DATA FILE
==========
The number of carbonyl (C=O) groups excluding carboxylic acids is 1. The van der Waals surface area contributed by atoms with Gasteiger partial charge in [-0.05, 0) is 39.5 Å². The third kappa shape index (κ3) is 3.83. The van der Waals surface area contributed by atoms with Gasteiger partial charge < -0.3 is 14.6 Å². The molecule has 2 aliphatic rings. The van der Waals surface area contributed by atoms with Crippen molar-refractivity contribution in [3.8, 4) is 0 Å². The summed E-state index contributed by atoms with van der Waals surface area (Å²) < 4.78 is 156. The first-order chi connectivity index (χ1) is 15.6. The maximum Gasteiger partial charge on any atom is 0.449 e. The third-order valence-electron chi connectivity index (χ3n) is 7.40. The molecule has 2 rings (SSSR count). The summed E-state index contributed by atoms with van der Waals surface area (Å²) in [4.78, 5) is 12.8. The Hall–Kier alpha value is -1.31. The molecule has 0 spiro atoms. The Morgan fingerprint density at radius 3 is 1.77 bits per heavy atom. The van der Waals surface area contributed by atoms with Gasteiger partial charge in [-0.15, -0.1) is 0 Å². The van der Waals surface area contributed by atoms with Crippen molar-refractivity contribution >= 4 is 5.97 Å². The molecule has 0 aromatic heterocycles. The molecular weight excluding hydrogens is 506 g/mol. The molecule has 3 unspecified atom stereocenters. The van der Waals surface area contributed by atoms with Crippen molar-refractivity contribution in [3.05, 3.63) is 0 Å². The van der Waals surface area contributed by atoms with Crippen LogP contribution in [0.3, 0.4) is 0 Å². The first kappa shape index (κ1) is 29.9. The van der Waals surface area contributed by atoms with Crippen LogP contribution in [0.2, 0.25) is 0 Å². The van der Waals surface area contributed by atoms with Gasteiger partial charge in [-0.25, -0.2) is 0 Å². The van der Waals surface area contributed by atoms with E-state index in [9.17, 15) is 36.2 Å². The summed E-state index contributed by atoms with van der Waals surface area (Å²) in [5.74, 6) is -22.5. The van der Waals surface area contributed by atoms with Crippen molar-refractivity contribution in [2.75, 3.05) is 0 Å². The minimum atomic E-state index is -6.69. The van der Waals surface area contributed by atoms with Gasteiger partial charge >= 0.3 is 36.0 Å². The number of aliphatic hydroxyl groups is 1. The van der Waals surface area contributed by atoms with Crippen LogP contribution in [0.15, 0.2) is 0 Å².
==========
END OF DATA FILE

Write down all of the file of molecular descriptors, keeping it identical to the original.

The number of carbonyl (C=O) groups excluding carboxylic acids is 1. The van der Waals surface area contributed by atoms with Gasteiger partial charge in [-0.05, 0) is 39.5 Å². The third kappa shape index (κ3) is 3.83. The van der Waals surface area contributed by atoms with Gasteiger partial charge < -0.3 is 14.6 Å². The molecule has 2 aliphatic rings. The van der Waals surface area contributed by atoms with Crippen molar-refractivity contribution in [3.8, 4) is 0 Å². The summed E-state index contributed by atoms with van der Waals surface area (Å²) < 4.78 is 156. The first-order chi connectivity index (χ1) is 15.6. The maximum Gasteiger partial charge on any atom is 0.449 e. The third-order valence-electron chi connectivity index (χ3n) is 7.40. The molecule has 2 rings (SSSR count). The summed E-state index contributed by atoms with van der Waals surface area (Å²) in [4.78, 5) is 12.8. The Hall–Kier alpha value is -1.31. The molecule has 0 spiro atoms. The Morgan fingerprint density at radius 3 is 1.77 bits per heavy atom. The van der Waals surface area contributed by atoms with Gasteiger partial charge in [-0.15, -0.1) is 0 Å². The van der Waals surface area contributed by atoms with Crippen molar-refractivity contribution >= 4 is 5.97 Å². The molecule has 0 aromatic heterocycles. The molecular weight excluding hydrogens is 506 g/mol. The molecule has 3 unspecified atom stereocenters. The van der Waals surface area contributed by atoms with Crippen molar-refractivity contribution in [3.05, 3.63) is 0 Å². The van der Waals surface area contributed by atoms with Crippen LogP contribution in [0.3, 0.4) is 0 Å². The first kappa shape index (κ1) is 29.9. The van der Waals surface area contributed by atoms with Crippen LogP contribution in [0.2, 0.25) is 0 Å². The van der Waals surface area contributed by atoms with Gasteiger partial charge in [-0.25, -0.2) is 0 Å². The van der Waals surface area contributed by atoms with E-state index in [9.17, 15) is 36.2 Å². The summed E-state index contributed by atoms with van der Waals surface area (Å²) in [5.74, 6) is -22.5. The van der Waals surface area contributed by atoms with Crippen molar-refractivity contribution in [2.75, 3.05) is 0 Å². The minimum atomic E-state index is -6.69. The van der Waals surface area contributed by atoms with Gasteiger partial charge >= 0.3 is 36.0 Å². The number of aliphatic hydroxyl groups is 1. The van der Waals surface area contributed by atoms with Crippen LogP contribution in [0.15, 0.2) is 0 Å².